One of Tata Group’s biggest investments in India has been the Rs 25,000 crore steel plant in Kalinganagar in Odisha. It is nothing less than a new beginning for the steel giant. “With 3,000 acres of land, we are expanding from three million to eight million tonnes, and we can easily double that if we have the appetite, the money and the balance sheet,” says T.V. Narendran, CEO and managing director, Tata Steel. “It will be one of the most efficient steel plants in the world once we have completed the expansion at eight million tonnes.”
Tata’s future, however, is expected to be less dependent on the traditional businesses; but even the future businesses will be dependent on the Tata brand. “In the aerospace industry, credibility, quality and dependability are extremely crucial, and there is very strong resistance to move from one supplier to another because these things are critical,” says Banmali Agrawala, president (infrastructure, defence and aerospace), about how it got to do business with the likes of Boeing, Airbus, Lockheed Martin and Sikorsky. “So, it is not just cost; there is a whole ecosystem of trust that goes with it. I think we have built that over the last seven years, and in many cases, we are now the single-source suppliers to many of the global OEMs.” Recently, for instance, Boeing was very happy that Tata delivered an order for the fuselage for the Apache helicopters ahead of schedule.
Agrawala says Ratan Tata is a rockstar. He recalls an incident when they were travelling together and talking about planes. “He knows a lot about planes,” says Agrawala. “He educated me about what kind of fighter aircraft featured in the movie Top Gun. I would ask him, how can you make out and he would say, ‘Look at this particular feature, and that’s how you make it out’.” He says Ratan’s mild demeanour is not to be mistaken for weakness. “If we are bidding for a project, we have got to win; if we are trying to buy something, we need to end up buying it; and we better not fail,” says Agrawala.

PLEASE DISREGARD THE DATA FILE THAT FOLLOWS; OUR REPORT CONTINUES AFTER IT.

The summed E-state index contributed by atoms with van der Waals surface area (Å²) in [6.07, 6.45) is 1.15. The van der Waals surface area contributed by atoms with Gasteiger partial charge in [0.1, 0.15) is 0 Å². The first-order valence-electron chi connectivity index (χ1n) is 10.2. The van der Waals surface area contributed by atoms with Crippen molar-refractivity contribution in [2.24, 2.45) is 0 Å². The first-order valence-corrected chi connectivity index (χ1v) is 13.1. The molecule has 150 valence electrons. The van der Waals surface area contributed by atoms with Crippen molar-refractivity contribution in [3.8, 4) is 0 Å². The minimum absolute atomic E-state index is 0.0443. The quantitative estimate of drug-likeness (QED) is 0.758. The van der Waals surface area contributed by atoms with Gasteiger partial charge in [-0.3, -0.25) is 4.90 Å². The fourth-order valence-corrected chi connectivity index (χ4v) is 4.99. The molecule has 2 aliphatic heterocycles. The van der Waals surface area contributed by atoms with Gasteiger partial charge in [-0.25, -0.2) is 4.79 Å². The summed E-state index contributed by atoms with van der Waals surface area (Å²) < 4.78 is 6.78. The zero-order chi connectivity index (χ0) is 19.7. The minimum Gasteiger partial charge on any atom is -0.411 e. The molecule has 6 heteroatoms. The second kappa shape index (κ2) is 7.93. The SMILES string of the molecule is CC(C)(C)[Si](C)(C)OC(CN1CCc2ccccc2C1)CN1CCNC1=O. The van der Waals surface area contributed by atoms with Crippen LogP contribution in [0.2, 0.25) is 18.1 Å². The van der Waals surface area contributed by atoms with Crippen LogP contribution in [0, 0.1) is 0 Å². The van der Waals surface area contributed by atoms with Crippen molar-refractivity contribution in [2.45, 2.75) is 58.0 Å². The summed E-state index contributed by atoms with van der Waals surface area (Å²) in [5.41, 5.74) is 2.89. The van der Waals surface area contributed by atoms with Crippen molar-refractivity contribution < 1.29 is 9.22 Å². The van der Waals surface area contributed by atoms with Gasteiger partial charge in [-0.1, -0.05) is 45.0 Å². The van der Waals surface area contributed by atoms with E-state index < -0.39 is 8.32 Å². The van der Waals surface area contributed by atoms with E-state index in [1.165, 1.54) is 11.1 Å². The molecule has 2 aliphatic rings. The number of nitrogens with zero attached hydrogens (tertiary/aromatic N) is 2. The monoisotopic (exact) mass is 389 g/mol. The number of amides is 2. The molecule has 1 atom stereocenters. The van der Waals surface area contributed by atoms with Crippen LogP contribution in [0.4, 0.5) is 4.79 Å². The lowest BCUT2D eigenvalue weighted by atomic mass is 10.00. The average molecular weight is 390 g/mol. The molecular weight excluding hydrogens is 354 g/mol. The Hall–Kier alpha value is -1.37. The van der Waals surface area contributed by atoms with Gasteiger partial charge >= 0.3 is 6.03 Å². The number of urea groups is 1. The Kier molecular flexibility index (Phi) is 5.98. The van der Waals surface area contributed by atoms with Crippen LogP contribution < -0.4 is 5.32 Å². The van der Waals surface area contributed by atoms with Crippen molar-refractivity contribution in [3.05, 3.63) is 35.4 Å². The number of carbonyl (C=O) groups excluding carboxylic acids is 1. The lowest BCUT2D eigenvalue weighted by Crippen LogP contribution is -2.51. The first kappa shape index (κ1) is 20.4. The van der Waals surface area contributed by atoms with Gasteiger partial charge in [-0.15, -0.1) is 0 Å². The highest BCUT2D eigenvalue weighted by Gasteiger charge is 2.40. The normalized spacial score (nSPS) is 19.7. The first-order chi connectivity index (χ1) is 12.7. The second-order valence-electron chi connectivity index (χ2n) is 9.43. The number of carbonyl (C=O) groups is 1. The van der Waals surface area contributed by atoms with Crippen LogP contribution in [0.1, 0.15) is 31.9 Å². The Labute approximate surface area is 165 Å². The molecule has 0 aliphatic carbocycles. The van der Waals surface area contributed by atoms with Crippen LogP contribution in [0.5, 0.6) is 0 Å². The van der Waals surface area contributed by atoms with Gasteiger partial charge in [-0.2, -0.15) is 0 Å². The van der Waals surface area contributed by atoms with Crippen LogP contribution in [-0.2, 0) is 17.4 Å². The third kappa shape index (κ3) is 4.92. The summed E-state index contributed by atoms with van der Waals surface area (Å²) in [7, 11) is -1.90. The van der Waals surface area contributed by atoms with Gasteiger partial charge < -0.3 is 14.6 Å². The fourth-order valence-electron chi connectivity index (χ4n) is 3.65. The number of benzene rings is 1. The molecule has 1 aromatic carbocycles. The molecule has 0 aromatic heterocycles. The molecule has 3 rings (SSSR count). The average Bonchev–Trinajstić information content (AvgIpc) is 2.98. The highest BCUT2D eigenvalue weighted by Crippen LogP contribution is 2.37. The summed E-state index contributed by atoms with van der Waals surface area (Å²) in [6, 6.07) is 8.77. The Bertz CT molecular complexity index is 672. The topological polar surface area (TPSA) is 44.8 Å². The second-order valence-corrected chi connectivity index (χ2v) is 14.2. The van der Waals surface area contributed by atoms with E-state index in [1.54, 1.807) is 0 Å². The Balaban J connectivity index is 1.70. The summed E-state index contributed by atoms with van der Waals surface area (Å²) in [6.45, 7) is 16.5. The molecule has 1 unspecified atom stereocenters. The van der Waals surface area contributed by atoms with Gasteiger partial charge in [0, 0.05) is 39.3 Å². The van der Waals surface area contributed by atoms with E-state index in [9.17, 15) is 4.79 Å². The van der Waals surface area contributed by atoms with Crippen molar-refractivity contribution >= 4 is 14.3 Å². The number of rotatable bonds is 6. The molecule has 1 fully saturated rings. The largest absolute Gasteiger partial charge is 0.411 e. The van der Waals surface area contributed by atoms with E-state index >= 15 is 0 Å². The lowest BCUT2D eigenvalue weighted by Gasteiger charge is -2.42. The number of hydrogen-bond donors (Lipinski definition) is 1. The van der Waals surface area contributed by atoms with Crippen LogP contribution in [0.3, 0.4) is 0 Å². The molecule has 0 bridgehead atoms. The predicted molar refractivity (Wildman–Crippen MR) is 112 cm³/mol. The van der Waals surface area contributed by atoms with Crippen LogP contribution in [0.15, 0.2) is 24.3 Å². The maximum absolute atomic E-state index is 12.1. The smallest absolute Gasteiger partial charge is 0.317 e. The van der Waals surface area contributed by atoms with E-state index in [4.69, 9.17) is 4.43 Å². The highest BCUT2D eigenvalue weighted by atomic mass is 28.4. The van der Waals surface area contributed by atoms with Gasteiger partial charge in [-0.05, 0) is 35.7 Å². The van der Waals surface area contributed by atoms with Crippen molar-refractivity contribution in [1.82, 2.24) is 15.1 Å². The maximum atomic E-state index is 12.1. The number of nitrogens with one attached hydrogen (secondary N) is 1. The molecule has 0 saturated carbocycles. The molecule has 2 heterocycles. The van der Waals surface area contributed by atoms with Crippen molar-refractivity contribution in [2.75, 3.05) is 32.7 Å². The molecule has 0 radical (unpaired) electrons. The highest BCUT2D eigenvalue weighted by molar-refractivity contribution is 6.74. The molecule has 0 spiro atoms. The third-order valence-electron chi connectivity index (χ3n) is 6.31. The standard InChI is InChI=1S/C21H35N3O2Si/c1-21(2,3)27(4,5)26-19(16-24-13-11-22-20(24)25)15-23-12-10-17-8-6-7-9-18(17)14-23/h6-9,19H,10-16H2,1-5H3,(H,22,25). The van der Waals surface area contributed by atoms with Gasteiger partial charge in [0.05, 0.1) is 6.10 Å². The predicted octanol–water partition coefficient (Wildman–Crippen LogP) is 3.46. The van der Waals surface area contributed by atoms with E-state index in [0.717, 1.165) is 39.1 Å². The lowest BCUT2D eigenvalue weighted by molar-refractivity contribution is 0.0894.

Guenter Butschek, who had a long career at Mercedes-Benz and a shorter one at Airbus, visited India in 2015 on Diwali week. He loved it, and concluded that if he got a job offer, he and his wife would be “ready for incredible India”. He got many offers, and it was Tata Motors that attracted his attention. He joined the company in 2016, and quickly realised that it had lost a little bit of track and market share in the past few years, and there was “some work required in order to stop the bleeding, to turn the company around and to get it back to its old glory”. “You cannot continuously bleed as a company while trying to reach this higher purpose as far as community is concerned,” he says.
Butschek was amazed at the unique corporate culture at Tata. “The most striking part is Tata’s culturally embedded commitment to the community,” he says. “To say that I am working for a company which is a huge economic powerhouse—but at the same time, a powerhouse as far as nation building and the community support is concerned—made it a very attractive offering.”
Butschek has a clear plan for Tata Motors. “The first quarter [of the next fiscal] is when you will be seeing the Harrier [compact SUV], in its five-seater version, on the road as a diesel version, and in September you are going to see the seven-seater. The premium hatch 45X, which has attracted the attention of many, is going to be in the market in the second half of the first quarter.”
Tata’s 150 years of existence has been the history of Indian industry. And there is only one reason it continues to be as relevant. “The first word associated with Tata is trust,” says Doongaji. “It is the most trusted name. In any country, what is the most important thing that makes you trustworthy? Currency.” Jamsetji Tata is the only businessman to appear on the currency of a country. “You will have Washington or Lincoln, but you will not find a businessman,” he says. “On his 175th birth anniversary, the government of India released a 0100 coin and a 05 coin with Jamsetji Tata’s face on it. What does it say? Epitome of trust, that’s us.